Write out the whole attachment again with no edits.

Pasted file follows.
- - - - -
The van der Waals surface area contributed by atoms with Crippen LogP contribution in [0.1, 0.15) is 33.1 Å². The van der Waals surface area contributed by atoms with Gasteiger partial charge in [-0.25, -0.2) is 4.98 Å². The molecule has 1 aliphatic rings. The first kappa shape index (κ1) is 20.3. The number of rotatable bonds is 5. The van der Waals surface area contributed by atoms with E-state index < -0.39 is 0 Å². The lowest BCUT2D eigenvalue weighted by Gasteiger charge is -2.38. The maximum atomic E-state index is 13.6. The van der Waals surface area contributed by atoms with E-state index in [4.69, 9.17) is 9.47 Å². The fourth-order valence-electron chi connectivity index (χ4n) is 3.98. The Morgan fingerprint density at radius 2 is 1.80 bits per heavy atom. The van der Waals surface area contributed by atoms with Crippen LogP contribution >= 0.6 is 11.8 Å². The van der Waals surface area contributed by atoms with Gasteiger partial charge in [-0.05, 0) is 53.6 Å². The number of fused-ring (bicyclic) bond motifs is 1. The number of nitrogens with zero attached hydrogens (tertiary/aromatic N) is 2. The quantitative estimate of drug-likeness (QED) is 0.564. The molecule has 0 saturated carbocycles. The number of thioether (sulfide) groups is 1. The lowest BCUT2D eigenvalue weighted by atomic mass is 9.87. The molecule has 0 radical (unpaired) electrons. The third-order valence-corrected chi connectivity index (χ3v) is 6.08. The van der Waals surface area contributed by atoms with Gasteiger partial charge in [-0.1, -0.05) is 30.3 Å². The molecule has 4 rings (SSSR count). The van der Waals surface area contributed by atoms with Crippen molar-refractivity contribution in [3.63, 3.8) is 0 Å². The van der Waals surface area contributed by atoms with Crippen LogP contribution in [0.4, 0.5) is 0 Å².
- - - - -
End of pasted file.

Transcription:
The van der Waals surface area contributed by atoms with Crippen LogP contribution in [0.1, 0.15) is 33.1 Å². The van der Waals surface area contributed by atoms with Gasteiger partial charge in [-0.25, -0.2) is 4.98 Å². The molecule has 1 aliphatic rings. The first kappa shape index (κ1) is 20.3. The number of rotatable bonds is 5. The van der Waals surface area contributed by atoms with E-state index < -0.39 is 0 Å². The lowest BCUT2D eigenvalue weighted by Gasteiger charge is -2.38. The maximum atomic E-state index is 13.6. The van der Waals surface area contributed by atoms with E-state index in [4.69, 9.17) is 9.47 Å². The fourth-order valence-electron chi connectivity index (χ4n) is 3.98. The Morgan fingerprint density at radius 2 is 1.80 bits per heavy atom. The van der Waals surface area contributed by atoms with Crippen LogP contribution >= 0.6 is 11.8 Å². The van der Waals surface area contributed by atoms with Gasteiger partial charge in [-0.05, 0) is 53.6 Å². The number of fused-ring (bicyclic) bond motifs is 1. The number of nitrogens with zero attached hydrogens (tertiary/aromatic N) is 2. The quantitative estimate of drug-likeness (QED) is 0.564. The molecule has 0 saturated carbocycles. The number of thioether (sulfide) groups is 1. The lowest BCUT2D eigenvalue weighted by atomic mass is 9.87. The molecule has 0 radical (unpaired) electrons. The third-order valence-corrected chi connectivity index (χ3v) is 6.08. The van der Waals surface area contributed by atoms with Gasteiger partial charge in [-0.1, -0.05) is 30.3 Å². The molecule has 4 rings (SSSR count). The van der Waals surface area contributed by atoms with Crippen molar-refractivity contribution in [3.63, 3.8) is 0 Å². The van der Waals surface area contributed by atoms with Crippen LogP contribution in [0.4, 0.5) is 0 Å².